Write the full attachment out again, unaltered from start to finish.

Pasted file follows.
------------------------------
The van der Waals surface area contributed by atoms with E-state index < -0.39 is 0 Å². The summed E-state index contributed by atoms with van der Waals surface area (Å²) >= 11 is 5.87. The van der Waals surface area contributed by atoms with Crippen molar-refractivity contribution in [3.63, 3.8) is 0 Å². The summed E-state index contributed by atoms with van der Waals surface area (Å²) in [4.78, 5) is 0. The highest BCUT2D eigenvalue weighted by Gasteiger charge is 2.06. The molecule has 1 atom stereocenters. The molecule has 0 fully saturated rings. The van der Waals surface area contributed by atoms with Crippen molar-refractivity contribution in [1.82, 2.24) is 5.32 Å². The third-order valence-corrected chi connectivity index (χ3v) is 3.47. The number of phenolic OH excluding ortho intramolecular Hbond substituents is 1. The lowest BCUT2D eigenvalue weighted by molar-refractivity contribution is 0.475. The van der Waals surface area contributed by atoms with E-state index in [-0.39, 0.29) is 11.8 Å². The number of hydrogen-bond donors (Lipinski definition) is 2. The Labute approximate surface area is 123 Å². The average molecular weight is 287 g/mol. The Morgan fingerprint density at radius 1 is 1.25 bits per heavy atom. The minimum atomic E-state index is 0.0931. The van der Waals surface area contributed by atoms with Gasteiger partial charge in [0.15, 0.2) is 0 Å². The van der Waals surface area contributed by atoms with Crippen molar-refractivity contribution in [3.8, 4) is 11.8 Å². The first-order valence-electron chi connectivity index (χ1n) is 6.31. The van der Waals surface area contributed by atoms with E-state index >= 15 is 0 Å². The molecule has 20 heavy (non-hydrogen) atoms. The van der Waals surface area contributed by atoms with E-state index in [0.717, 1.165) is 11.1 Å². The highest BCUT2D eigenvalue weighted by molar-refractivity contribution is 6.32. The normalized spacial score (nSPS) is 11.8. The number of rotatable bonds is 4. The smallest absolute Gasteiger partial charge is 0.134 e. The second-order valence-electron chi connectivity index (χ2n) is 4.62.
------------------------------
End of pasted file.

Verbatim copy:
The van der Waals surface area contributed by atoms with E-state index < -0.39 is 0 Å². The summed E-state index contributed by atoms with van der Waals surface area (Å²) >= 11 is 5.87. The van der Waals surface area contributed by atoms with Crippen molar-refractivity contribution in [3.63, 3.8) is 0 Å². The summed E-state index contributed by atoms with van der Waals surface area (Å²) in [4.78, 5) is 0. The highest BCUT2D eigenvalue weighted by Gasteiger charge is 2.06. The molecule has 1 atom stereocenters. The molecule has 0 fully saturated rings. The van der Waals surface area contributed by atoms with Crippen molar-refractivity contribution in [1.82, 2.24) is 5.32 Å². The third-order valence-corrected chi connectivity index (χ3v) is 3.47. The number of phenolic OH excluding ortho intramolecular Hbond substituents is 1. The lowest BCUT2D eigenvalue weighted by molar-refractivity contribution is 0.475. The van der Waals surface area contributed by atoms with E-state index in [-0.39, 0.29) is 11.8 Å². The number of hydrogen-bond donors (Lipinski definition) is 2. The Labute approximate surface area is 123 Å². The average molecular weight is 287 g/mol. The Morgan fingerprint density at radius 1 is 1.25 bits per heavy atom. The minimum atomic E-state index is 0.0931. The van der Waals surface area contributed by atoms with Gasteiger partial charge in [0.15, 0.2) is 0 Å². The van der Waals surface area contributed by atoms with Crippen molar-refractivity contribution in [3.8, 4) is 11.8 Å². The first-order valence-electron chi connectivity index (χ1n) is 6.31. The van der Waals surface area contributed by atoms with E-state index >= 15 is 0 Å². The molecule has 20 heavy (non-hydrogen) atoms. The van der Waals surface area contributed by atoms with E-state index in [0.717, 1.165) is 11.1 Å². The highest BCUT2D eigenvalue weighted by molar-refractivity contribution is 6.32. The normalized spacial score (nSPS) is 11.8. The number of rotatable bonds is 4. The smallest absolute Gasteiger partial charge is 0.134 e. The second-order valence-electron chi connectivity index (χ2n) is 4.62.